Construction spending in New York on the rise once again
October 19, 2012
The Empire City is the site of thousands of businesses and millions of residences where construction is a daily occurrence; however, the economy has slowed down the amount of new buildings going up in New York City. But things may be turning around, as a recent report from the New York Building Congress has found construction spending in the city is expected to increase roughly 9 percent from the previous year.
"The city's construction industry has experienced a swift and rather remarkable resurgence. From the recently topped out 1 World Trade Center to the Second Avenue subway below, New York's private and public sector is investing heavily in its future," said Richard Anderson, president of the NYBC.
What are the reasons for growth?
According to the report, increasing demand for luxury housing, continued work at the site of the World Trade Center and higher levels of investment in the city are driving the growth of the construction industry in New York City. In fact, this is the first time construction spending is expected to reach more than $30 billion since 2008. Through investments in software solutions such as scheduling tools, construction firms will be able to manage their projects during the year.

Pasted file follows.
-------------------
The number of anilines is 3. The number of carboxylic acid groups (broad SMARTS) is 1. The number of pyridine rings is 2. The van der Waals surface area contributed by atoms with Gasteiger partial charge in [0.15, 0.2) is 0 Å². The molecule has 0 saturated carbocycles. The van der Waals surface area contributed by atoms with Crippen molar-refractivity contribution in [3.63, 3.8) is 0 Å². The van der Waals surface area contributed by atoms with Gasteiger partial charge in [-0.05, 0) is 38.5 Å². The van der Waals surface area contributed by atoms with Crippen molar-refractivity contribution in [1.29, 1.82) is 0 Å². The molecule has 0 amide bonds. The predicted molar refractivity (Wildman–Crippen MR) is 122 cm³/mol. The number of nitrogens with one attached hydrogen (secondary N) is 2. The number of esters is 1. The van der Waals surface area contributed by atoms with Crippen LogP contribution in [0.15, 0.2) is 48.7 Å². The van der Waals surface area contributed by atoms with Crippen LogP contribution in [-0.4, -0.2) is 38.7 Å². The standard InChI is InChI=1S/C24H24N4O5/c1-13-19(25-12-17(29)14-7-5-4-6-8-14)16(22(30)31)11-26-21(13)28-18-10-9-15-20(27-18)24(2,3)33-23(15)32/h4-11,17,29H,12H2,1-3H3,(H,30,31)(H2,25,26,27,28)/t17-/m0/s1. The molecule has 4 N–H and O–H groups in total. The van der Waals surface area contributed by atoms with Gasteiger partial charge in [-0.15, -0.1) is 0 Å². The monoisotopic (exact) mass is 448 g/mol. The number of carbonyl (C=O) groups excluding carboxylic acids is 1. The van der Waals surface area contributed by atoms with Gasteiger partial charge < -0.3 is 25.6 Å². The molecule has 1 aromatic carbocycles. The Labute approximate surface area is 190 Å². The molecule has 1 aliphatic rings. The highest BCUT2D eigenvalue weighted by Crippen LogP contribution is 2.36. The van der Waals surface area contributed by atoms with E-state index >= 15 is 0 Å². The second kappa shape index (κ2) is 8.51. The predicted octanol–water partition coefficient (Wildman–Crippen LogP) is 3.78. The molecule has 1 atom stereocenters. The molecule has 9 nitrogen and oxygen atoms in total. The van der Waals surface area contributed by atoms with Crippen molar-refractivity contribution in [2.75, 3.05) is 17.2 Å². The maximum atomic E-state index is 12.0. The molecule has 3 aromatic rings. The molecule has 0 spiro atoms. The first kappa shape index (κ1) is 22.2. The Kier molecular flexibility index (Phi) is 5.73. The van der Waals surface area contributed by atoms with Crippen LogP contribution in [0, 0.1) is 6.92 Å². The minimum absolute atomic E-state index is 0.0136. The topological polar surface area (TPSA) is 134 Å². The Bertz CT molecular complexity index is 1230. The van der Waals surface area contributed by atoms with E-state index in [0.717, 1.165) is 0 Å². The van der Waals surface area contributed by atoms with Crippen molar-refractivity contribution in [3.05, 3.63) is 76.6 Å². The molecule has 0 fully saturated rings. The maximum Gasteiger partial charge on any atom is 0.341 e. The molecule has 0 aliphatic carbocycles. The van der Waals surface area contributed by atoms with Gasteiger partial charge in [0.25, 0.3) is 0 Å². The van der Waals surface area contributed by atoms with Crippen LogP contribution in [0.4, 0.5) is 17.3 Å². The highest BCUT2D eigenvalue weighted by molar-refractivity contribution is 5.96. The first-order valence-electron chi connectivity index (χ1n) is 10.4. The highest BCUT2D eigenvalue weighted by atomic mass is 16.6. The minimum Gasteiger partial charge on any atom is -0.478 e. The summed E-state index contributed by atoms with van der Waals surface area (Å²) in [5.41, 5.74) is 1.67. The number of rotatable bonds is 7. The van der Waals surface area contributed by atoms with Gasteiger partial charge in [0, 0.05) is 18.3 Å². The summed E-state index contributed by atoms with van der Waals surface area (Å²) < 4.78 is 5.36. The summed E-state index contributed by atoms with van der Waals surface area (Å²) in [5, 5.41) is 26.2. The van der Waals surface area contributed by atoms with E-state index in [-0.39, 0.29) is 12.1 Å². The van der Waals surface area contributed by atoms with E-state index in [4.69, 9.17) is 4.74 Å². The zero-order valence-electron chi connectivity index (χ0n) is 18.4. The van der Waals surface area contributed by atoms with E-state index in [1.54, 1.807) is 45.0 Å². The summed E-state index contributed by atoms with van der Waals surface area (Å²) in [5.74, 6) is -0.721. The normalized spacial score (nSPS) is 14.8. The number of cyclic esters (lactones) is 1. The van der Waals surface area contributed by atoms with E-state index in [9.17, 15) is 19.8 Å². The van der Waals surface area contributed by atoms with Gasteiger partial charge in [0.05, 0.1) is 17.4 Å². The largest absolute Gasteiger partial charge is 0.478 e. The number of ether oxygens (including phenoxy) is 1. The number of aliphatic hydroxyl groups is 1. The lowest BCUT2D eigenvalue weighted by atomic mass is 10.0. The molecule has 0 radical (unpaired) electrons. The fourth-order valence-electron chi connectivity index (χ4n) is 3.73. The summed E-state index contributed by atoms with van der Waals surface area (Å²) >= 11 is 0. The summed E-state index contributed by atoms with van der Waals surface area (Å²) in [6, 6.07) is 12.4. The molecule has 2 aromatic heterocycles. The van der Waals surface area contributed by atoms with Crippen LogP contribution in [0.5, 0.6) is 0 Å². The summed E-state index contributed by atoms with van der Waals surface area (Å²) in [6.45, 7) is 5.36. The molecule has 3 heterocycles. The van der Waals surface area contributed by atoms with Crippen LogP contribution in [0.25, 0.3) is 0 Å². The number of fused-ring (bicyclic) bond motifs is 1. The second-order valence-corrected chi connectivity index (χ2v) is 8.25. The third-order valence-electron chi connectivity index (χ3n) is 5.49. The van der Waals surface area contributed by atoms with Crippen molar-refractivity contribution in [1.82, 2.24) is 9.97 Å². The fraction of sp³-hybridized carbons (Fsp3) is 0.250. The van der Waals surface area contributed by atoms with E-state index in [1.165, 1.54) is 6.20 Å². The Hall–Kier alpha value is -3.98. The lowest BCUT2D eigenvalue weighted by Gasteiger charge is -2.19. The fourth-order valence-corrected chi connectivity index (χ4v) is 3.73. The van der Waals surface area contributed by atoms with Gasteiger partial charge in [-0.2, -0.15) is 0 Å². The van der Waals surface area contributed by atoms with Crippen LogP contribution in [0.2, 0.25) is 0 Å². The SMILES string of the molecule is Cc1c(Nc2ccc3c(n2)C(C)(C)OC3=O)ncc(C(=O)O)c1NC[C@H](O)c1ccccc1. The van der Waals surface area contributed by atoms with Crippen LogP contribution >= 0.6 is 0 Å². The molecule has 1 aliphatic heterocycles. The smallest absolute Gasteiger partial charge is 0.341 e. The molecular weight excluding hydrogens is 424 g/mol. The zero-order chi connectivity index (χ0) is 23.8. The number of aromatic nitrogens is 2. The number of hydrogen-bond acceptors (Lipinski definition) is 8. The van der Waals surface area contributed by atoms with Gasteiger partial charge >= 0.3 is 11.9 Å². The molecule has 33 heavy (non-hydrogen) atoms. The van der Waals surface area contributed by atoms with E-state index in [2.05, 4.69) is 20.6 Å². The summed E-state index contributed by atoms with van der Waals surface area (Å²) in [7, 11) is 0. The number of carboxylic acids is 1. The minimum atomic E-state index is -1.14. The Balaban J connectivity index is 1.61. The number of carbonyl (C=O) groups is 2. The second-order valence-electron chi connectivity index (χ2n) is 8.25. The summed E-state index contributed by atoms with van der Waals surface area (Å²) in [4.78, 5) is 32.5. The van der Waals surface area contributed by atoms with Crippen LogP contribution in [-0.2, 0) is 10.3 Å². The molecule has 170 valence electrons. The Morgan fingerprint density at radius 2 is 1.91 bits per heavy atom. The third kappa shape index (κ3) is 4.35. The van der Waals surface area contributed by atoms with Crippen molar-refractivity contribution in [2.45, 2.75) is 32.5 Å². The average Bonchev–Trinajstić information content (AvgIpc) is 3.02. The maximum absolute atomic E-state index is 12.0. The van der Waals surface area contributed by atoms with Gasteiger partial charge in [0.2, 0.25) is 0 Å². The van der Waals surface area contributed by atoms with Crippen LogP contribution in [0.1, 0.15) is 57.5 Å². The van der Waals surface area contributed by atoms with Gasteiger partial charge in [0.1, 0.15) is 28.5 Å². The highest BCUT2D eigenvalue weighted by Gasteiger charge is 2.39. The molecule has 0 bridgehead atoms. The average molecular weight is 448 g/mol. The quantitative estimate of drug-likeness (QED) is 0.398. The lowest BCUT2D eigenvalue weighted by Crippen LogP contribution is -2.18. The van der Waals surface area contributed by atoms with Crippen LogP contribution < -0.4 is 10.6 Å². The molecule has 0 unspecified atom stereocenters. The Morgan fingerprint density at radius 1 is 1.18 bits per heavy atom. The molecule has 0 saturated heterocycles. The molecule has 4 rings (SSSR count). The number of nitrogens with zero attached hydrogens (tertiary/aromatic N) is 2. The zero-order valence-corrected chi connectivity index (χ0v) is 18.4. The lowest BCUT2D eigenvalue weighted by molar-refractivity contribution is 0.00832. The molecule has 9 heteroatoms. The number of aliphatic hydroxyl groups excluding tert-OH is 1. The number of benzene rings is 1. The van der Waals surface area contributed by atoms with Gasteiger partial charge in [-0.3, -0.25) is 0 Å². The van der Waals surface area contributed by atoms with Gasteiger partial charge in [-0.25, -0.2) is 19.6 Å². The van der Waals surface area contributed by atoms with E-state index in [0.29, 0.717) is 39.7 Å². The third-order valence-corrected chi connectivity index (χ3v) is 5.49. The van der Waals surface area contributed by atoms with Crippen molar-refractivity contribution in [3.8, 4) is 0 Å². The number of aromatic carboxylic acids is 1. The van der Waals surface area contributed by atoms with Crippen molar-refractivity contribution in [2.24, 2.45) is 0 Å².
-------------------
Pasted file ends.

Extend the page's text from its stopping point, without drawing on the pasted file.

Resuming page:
Some of the most expansive gains in the construction industry are taking place in non-residential construction. The report found office space, institutional development, sports/entertainment venues and even hotels are the source of large amounts of investments - $12.6 billion in 2012, to be exact - which is expected to be the highest number in the upcoming years.
"Right now, there are approximately 20 million square feet of new office towers that are shovel-ready and can move forward once the economy can support them," said Anderson. "In addition, universities, cultural organizations, healthcare facilities and other New York City institutions are continuing to invest in the future."
How is the government playing a role?
Mass transit, public schools, roads, bridges and other essential infrastructure are handled by government spending, and its investments in construction are expected to remain constant in the next few years. However, the Metropolitan Transportation Authority is not reaching it peak of spending, as it has in recent years.
"Looking ahead, we are concerned about the prospect of declining government investment beyond the forecast period," said Anderson. "The City's Office of Management and Budget is currently projecting that construction and design commitments will be cut in half between the current Fiscal year and fiscal 2015."